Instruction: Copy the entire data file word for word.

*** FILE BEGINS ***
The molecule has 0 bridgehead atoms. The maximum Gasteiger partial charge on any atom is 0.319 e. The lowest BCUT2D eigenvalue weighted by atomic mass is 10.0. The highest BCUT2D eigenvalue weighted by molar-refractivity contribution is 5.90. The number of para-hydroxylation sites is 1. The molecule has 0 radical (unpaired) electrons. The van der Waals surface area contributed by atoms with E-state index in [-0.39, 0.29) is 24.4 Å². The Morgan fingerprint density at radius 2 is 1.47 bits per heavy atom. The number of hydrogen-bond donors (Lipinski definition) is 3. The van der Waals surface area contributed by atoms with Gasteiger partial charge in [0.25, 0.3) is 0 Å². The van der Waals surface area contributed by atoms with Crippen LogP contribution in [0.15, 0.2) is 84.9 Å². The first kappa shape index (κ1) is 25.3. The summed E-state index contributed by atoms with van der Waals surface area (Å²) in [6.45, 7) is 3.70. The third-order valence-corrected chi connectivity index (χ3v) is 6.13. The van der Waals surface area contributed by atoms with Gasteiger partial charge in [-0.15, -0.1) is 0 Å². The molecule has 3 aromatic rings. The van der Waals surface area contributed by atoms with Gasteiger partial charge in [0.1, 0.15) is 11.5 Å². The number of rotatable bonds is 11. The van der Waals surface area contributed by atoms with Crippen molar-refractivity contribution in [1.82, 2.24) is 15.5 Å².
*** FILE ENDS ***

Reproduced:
The molecule has 0 bridgehead atoms. The maximum Gasteiger partial charge on any atom is 0.319 e. The lowest BCUT2D eigenvalue weighted by atomic mass is 10.0. The highest BCUT2D eigenvalue weighted by molar-refractivity contribution is 5.90. The number of para-hydroxylation sites is 1. The molecule has 0 radical (unpaired) electrons. The van der Waals surface area contributed by atoms with E-state index in [-0.39, 0.29) is 24.4 Å². The Morgan fingerprint density at radius 2 is 1.47 bits per heavy atom. The number of hydrogen-bond donors (Lipinski definition) is 3. The van der Waals surface area contributed by atoms with Gasteiger partial charge in [0.25, 0.3) is 0 Å². The van der Waals surface area contributed by atoms with Crippen LogP contribution in [0.15, 0.2) is 84.9 Å². The first kappa shape index (κ1) is 25.3. The summed E-state index contributed by atoms with van der Waals surface area (Å²) in [6.45, 7) is 3.70. The third-order valence-corrected chi connectivity index (χ3v) is 6.13. The van der Waals surface area contributed by atoms with Gasteiger partial charge in [-0.15, -0.1) is 0 Å². The molecule has 3 aromatic rings. The van der Waals surface area contributed by atoms with Gasteiger partial charge in [0.1, 0.15) is 11.5 Å². The number of rotatable bonds is 11. The van der Waals surface area contributed by atoms with Crippen molar-refractivity contribution in [1.82, 2.24) is 15.5 Å².